When filing for divorce, you’ll need to identify a reason, or “grounds,” for divorce. As a no-fault state, it isn’t necessary to have grounds to file for divorce, but understanding the process before diving into it can limit disputes and help streamline your divorce.
Learning The Grounds For Divorce
There are 13 grounds for divorce defined in Georgia Code §19-5-3. Most are straightforward, but some of these grounds require more evidence. These grounds are:
- Marriage between close relatives: Georgia prohibits marriage between parents, children, or other immediate relatives.
- Mental incapacity at the time of the marriage: if one of the spouses is mentally incoherent or incapable of thinking clearly at the time of the marriage.
- Impotence at the time of the marriage: if one of the spouses cannot perform sexually.
- The marriage was forced, a result of duress, or caused by fraud: one of the spouses was forced into marriage unwillingly.
- The wife was carrying another man’s child at the time of the marriage, unbeknownst to the husband.
- Incurable mental illness: if one spouse has a history of being institutionalized, and with doctors’ testimony.
- Adultery by one of the spouses during the marriage: if one spouse cheats during the marriage.
- One spouse deserts the other: if one spouse leaves the marriage for at least a year without contact or support.
- One spouse is convicted of a crime of “moral turpitude”: if one spouse has served a sentence of at least two years in prison.
- Cruel treatment: if one spouse can prove the other has caused mental or physical abuse.
- Habitual drug addiction: heavy drug use without seeking treatment.
- Habitual intoxication: heavy alcohol use without seeking treatment.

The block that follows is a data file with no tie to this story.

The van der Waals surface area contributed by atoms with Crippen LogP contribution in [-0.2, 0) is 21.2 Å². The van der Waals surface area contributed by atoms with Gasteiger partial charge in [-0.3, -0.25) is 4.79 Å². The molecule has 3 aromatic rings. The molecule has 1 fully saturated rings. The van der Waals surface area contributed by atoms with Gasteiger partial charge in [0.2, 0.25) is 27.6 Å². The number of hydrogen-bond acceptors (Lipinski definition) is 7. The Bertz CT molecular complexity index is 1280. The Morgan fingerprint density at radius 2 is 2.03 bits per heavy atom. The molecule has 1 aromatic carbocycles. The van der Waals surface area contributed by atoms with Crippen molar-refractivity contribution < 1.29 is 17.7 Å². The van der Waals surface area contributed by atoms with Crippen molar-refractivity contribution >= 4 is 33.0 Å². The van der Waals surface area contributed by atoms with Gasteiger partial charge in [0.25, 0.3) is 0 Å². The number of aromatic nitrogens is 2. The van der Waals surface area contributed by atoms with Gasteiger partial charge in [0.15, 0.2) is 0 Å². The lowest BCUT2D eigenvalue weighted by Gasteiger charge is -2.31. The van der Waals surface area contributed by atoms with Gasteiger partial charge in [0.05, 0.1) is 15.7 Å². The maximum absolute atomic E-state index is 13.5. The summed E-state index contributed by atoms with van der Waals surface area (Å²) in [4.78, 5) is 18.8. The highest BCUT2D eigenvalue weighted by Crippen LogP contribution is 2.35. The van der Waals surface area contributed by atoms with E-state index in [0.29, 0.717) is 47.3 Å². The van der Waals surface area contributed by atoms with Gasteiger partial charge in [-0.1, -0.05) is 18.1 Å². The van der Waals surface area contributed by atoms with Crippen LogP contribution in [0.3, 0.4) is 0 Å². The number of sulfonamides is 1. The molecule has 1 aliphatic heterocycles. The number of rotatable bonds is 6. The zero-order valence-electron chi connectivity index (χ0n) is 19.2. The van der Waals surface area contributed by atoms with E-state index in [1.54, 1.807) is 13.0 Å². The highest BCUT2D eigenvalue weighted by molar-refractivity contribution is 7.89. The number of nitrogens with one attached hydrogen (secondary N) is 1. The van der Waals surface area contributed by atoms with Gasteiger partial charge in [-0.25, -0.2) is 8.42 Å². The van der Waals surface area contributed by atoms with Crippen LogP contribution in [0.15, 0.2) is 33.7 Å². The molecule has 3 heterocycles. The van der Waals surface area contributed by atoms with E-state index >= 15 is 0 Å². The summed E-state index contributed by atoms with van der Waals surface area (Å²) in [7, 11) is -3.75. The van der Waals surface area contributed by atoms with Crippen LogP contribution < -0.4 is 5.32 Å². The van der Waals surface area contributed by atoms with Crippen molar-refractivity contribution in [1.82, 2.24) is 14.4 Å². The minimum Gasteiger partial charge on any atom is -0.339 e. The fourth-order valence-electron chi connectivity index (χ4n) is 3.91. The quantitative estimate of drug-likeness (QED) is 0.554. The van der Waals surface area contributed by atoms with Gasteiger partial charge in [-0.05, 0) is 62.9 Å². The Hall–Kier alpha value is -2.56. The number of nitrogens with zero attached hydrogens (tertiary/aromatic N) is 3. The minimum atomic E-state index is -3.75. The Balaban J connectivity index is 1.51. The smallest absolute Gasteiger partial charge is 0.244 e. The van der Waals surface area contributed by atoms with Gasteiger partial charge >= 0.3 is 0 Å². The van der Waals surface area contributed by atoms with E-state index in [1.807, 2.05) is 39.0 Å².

- The marriage is irretrievably broken: spouses agree they can’t get past their concerns.
Types of Divorces
When you’re considering the grounds of divorce, you should also keep in mind if you plan to file for a fault or no-fault divorce.
A no-fault divorce essentially means you and your spouse agree that the marriage is “irretrievably broken.” A fault divorce means one of the spouses contests the grounds given in the divorce.
Will Grounds For Divorce Affect the Outcome Of Filing?
When you file for divorce, you’ll list details regarding your desire to end your marriage. There can be some grounds that put one party more at fault than the other for the need to end the union. A judge may determine levels of bias, especially if one spouse’s actions directly hurt the other. This is common with cases of adultery if it led to the end of the marriage.
Being able to identify and prove any grounds that apply to your situation is critical to ensure an advantageous outcome for you.
Turn to a Reliable Georgia Divorce Lawyer
Gentry Law Firm can help you determine the proper grounds to list in your divorce complaint and will help you gather the evidence you need. The team at Gentry Law knows it isn’t a light decision to get a divorce, and they’re ready to assist you in your needs.